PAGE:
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2368 Transplant Outcomes with Fludarabine and Melphalan in High Risk AML Patients By Donor Types

Program: Oral and Poster Abstracts
Session: 721. Clinical Allogeneic Transplantation: Conditioning Regimens, Engraftment, and Acute Transplant Toxicities: Poster II
Hematology Disease Topics & Pathways:
Biological, Therapies, Clinically relevant, transplantation
Sunday, December 6, 2020, 7:00 AM-3:30 PM

Betul Oran, MD, MS1, Stefan O. Ciurea, MD2, Rohtesh S. Mehta, MD, MPH, MS3, Amin M. Alousi, MD4, Gabriela Rondon2, Uday R. Popat, MD3, David Marin2, May Daher3, Jin S. Im3, Partow Kebriaei, MD2, Gheath Alatrash2 and Richard E. Champlin, MD2

1Stem Cell Transplantation and Cellular Therapy, The University of Texas, MD Anderson Cancer Center, Houston, TX
2Department of Stem Cell Transplantation and Cellular Therapy, The University of Texas MD Anderson Cancer Center, Houston, TX
3Stem Cell Transplantation and Cellular Therapy, The University of Texas MD Anderson Cancer Center, Houston, TX
4Stem Cell Transplantation and Cellular Therapy, University of Texas M. D. Anderson Cancer Center, Houston, TX

Background: Fludarabine and melphalan (FM) reduced intensity conditioning regimen has been widely used for allogeneic stem cell transplantation (allo-SCT) in AML patients not eligible for more ablative regimens. In this study, we looked into a contemporary group of high risk AML patients treated with FM and updated their outcome expectation by donor type.

Methods: We included 292 AML patients who had first allo-SCT between January 2010 and December 2019 if their donors were haploidential (haplo, n=142) or matched related sibling (MSD, n=49) or matched unrelated donor (MUD, n=101) and their conditioning regimen was intravenous melphalan given as 100 mg/m2 or 140 mg/m2 in addition to fludarabine. Graft versus host disease (GvHD) prophylaxis was either tacrolimus and methotrexate (n=91) or tacrolimus with post-transplant cyclophosphamide (PTCy) +/- Mycophenolate mofetil (n=201).

The primary outcome was relapse-free survival (RFS) defined as time to relapse or death whichever happened first. Secondary outcomes was overall survival (OS).

Results: The median age was younger in haplo transplants compared with MDS or MUDs (50 vs. 63)(Table 1). There were more patients in first or second complete remission with count recovery (CR1/2) in haplo group compared with MSD (29%) and MUD (37%) but that did not reach significance (p=0.22). High risk disease risk by European Leukemia Net (ELN), advance group, was also distributed similarly between donor groups (21% in MSD, 32% in MUD and 24% in haplo, p=0.5). Hematopoietic comorbidity index (HCT-CI) >2 was frequent in all donor groups (43% in MSD, 46% MUD and 36% haplo, p=0.4). Hematopoietic stem cell source and GvHD prophylaxis differed by donor as expected; all haplo patients but 15 had bone marrow (BM, 89%) while 2% of MSD and 26% of MUD had BM. GvHD prophylaxis was PTCy in all haplo patients but half of the MUD patients (49%) and some of the MSD also received PTCy (20%).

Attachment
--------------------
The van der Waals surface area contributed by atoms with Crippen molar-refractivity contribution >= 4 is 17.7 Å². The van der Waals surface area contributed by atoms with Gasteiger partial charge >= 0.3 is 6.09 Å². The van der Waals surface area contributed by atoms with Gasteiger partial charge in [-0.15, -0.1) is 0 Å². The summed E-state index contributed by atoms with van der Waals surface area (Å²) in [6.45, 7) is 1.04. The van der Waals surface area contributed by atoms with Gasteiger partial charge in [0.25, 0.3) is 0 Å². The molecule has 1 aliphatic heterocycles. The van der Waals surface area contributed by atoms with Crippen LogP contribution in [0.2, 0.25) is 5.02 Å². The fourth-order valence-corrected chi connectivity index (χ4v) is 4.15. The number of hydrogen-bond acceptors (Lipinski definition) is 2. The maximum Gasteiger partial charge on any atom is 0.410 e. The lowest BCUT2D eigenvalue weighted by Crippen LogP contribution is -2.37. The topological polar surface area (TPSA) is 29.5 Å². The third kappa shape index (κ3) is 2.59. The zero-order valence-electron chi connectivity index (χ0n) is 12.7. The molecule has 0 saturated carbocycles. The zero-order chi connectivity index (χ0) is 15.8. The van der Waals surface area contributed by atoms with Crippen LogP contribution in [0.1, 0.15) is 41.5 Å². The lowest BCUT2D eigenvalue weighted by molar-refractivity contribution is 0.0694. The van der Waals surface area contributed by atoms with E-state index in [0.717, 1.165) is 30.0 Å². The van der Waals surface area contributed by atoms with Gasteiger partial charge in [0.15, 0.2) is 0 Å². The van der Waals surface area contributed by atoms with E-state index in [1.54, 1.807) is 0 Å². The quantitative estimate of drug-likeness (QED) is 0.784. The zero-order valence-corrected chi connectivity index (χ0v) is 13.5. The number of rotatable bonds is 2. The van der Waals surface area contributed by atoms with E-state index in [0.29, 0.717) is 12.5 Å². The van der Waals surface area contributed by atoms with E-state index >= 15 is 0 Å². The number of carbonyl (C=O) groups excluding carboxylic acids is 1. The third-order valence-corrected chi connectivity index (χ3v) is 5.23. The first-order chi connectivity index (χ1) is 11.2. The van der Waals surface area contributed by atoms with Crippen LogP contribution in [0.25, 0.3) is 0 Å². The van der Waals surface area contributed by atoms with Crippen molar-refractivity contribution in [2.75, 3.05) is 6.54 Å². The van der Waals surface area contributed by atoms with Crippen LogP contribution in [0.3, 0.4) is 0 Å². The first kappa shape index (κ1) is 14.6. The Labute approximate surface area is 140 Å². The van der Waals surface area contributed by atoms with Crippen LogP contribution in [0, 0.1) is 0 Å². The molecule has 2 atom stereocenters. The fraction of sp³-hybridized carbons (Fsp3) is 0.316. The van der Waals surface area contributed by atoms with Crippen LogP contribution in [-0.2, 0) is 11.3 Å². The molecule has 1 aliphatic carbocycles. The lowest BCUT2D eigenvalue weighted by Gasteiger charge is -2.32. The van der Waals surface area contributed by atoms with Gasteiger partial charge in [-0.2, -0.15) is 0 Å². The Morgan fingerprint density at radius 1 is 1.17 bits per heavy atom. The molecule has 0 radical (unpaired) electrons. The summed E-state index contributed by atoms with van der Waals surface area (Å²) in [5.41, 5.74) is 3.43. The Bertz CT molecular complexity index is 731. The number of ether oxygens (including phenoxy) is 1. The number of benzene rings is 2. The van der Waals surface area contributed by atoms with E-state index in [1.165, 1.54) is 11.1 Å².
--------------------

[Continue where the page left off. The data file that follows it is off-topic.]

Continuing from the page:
The median follow-up of 143 survivors was 24 months (range, 1 to 102 months). RFS at 2 years was 41.6% (95% confidence interval (CI) 35.5%- 47.6%) and OS was 48.6% (95% CI=42.1%-54.7%). Outcome estimates by donor types are presented in table 2. Considering the haplo patients were younger, we also analyzed RFS for older patients aged >50 and >60 separately (Figure). Causes of death was mostly relapse in all donor types; 54.2% in MSD, 40.4% in MUD and 44.7% in haplo.

Cox regression model for RFS revealed that CR1/2 or CR without count recovery (CRi/p) were favorable prognostic variables compared with advanced disease (hazard ratio (HR)=0.35, 95%CI=0.25-0.51, p<0.001 and HR=0.65, 95%CI=0.44-0.96, p=0.03) but ELN adverse risk (HR=1.91, 95%CI=1.37-2.65, p<0.001) and HCT-CI>2 (HR=1.62, 95%CI=1.17-2.23, p=0.003) were poor prognostic markers. Age >50 was not a prognostic factor for RFS.

Conclusion: FM remains to be an effective conditioning regimen that is leading to similar RFS after transplant with different donor types. Despite smaller sample size, even older haploidentical patients had RFS that was not significantly different compared with older MSD and MUD patients. However, relapse remains to be the major reason of failure in patients with high risk features including disease status not in CR with count recovery at allo-SCT and/or adverse ELN risk. Innovative strategies either with more ablative regimens or post-transplant maintenance or integration of cellular therapy options are needed to improve outcomes for those AML patients.

Disclosures: Oran: Celgene: Consultancy; ASTEX: Research Funding; Arog Pharmaceuticals: Research Funding. Ciurea: Kiadis Pharma: Current equity holder in publicly-traded company, Research Funding. Mehta: Incyte: Research Funding; Kadmon: Research Funding; CSL Behring: Research Funding. Alousi: Incyte: Honoraria, Research Funding; Therakos: Research Funding; Alexion: Honoraria. Popat: Bayer: Research Funding; Novartis: Research Funding. Kebriaei: Pfizer: Other: Served on advisory board; Amgen: Other: Research Support; Ziopharm: Other: Research Support; Novartis: Other: Served on advisory board; Jazz: Consultancy; Kite: Other: Served on advisory board. Champlin: Actinium: Consultancy; Cytonus: Consultancy; Omeros: Consultancy; DKMS America: Membership on an entity's Board of Directors or advisory committees; Takeda: Patents & Royalties; Genzyme: Speakers Bureau; Johnson and Johnson: Consultancy.

*signifies non-member of ASH